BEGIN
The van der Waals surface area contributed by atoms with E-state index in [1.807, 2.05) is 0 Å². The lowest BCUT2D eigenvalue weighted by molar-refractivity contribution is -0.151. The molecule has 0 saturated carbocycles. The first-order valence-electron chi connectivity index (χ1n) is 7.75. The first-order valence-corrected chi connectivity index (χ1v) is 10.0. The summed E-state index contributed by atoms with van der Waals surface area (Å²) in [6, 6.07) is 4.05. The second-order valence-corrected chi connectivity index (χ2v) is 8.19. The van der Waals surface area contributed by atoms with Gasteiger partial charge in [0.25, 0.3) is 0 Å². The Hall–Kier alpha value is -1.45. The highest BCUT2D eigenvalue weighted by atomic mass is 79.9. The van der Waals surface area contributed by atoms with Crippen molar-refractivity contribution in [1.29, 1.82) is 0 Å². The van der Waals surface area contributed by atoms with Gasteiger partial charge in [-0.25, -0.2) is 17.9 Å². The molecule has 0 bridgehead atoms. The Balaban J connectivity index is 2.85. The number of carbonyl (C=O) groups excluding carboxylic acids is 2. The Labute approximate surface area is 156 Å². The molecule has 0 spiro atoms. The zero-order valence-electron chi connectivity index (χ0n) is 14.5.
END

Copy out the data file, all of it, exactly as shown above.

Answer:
The van der Waals surface area contributed by atoms with E-state index in [1.807, 2.05) is 0 Å². The lowest BCUT2D eigenvalue weighted by molar-refractivity contribution is -0.151. The molecule has 0 saturated carbocycles. The first-order valence-electron chi connectivity index (χ1n) is 7.75. The first-order valence-corrected chi connectivity index (χ1v) is 10.0. The summed E-state index contributed by atoms with van der Waals surface area (Å²) in [6, 6.07) is 4.05. The second-order valence-corrected chi connectivity index (χ2v) is 8.19. The van der Waals surface area contributed by atoms with Gasteiger partial charge in [0.25, 0.3) is 0 Å². The Hall–Kier alpha value is -1.45. The highest BCUT2D eigenvalue weighted by atomic mass is 79.9. The van der Waals surface area contributed by atoms with Crippen molar-refractivity contribution in [1.29, 1.82) is 0 Å². The van der Waals surface area contributed by atoms with Gasteiger partial charge in [-0.25, -0.2) is 17.9 Å². The molecule has 0 bridgehead atoms. The Balaban J connectivity index is 2.85. The number of carbonyl (C=O) groups excluding carboxylic acids is 2. The Labute approximate surface area is 156 Å². The molecule has 0 spiro atoms. The zero-order valence-electron chi connectivity index (χ0n) is 14.5.